Yet he, more than anybody, was responsible for that original, unblemished balance sheet. It was his work which had made the club such an inviting financial target. But now he is required to run harder than at any time in his career, simply to stay level. While the famously noisy neighbours make merry with Abu Dhabi’s endless largesse, Ferguson must try to flourish on more slender resources.
He has never complained, since that would be construed as weakness, but ideally he would not have chosen to go against City with Paul Scholes (37) and Ryan Giggs (38) in his engine room. Both have been extraordinary players but the fact that United should have come so close to success with such a venerable cast represented a minor miracle of management.
With City’s ruling family expected to invest still more lavishly in their project — leverage is not a term they recognise at the Etihad — Ferguson’s task becomes painfully daunting. He will give it his best shot, since that is his nature, but deep down he must know that the die was cast on the day when Family Glazer arrived at Old Trafford, bearing promises of a brave new world and around half a billion pounds of debt.
He was the one person who might have altered events. Had he publicised his protests and articulated his opposition, public anger might have been aroused and a more suitable purchaser might have emerged. But he said nothing and now the club who have consumed his energies and talents have become the Cayman Islands-registered Manchester United Ltd. Just another ‘brand’, another commodity, another hopeful gamble on the New York Stock Exchange.
Why I wish AVB well
The last time I saw Andre Villas-Boas, he was about to be sacked. It was March and Chelsea had just lost at West Bromwich Albion. He had concluded, correctly, that several of his players were way past their peak and that drastic surgery was required.
For their part, the old lags recognised their continued employment depended on the manager’s departure. So they got rid of him.
The process was curiously repugnant: they shrugged, pouted and went through the motions, apparently indifferent to the outcome. They made it clear that they would not play for the manager.
An honourable man: Andre Villas-Boas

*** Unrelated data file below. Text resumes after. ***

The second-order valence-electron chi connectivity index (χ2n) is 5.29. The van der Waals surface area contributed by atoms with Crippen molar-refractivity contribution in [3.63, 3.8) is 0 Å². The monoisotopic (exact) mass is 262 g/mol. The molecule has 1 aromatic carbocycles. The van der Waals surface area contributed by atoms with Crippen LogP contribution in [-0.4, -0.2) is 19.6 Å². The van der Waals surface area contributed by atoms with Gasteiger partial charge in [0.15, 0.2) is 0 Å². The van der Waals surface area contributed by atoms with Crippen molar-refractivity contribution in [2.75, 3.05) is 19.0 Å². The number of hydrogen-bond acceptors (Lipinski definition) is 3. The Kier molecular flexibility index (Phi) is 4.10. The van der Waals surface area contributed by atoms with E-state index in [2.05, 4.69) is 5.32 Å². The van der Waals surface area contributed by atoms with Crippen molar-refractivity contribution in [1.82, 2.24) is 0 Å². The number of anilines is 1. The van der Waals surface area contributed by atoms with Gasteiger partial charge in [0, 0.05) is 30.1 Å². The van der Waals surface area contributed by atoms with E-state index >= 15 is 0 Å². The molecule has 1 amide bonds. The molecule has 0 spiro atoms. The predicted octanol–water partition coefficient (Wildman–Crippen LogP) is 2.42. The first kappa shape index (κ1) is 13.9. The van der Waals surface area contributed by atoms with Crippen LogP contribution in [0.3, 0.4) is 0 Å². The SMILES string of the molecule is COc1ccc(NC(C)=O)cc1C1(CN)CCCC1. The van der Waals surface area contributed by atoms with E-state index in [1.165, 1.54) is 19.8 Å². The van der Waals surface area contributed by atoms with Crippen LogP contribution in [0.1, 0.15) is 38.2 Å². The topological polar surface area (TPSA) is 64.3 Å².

Just a few weeks later, they would mass their defences and ride some outrageous luck to win the Champions League. But by then, AVB would be gone.
He left with great elegance, refusing to blame those who had let him down, and we sensed he still had much to offer. He now has his chance at Tottenham. I hope he takes it.
No room for cheats
Deluded: Stewart Regan
At the risk of intruding upon private grief, it would seem that demotion to the Scottish Third Division is the very least of the penalties which Rangers should expect for their sustained exercise in financial doping. However, Stewart Regan, the chief executive of the Scottish FA, is trenchantly opposed to such a punishment.
He pleads for the softer option of relegation to the Scottish First Division, apparently on the grounds that Rangers are too big to fail. Indeed, he has issued preposterous warnings of ‘Armageddon’ and ‘social unrest’ if the club should get what they truly deserve. Rangers in the Third Division, warns Mr Regan, would ‘kill the game’ in Scotland.
I suspect he is mistaken, for civilised sanctions will not kill the Scottish game. That task can safely be left to systematic cheats like Rangers. And deluded prattlers like Stewart Regan.
Liz Nicholl is chief executive of UK Sport. This is the excellent body who have invested vast amounts of Lottery and exchequer funding into Olympic sport. Unfortunately, they have a bizarre obsession with bogus targets.
After staging ‘close consultations’, they bravely forecast that GB would win between 40-70 medals. Ms Nicholl has now announced the ‘official’ medal target. ‘Our commitment is to 48,’ she declares.
The figure is as meaningless as the process which produced it. Next time, she should choose the scientific option. And ask a bloke down the pub.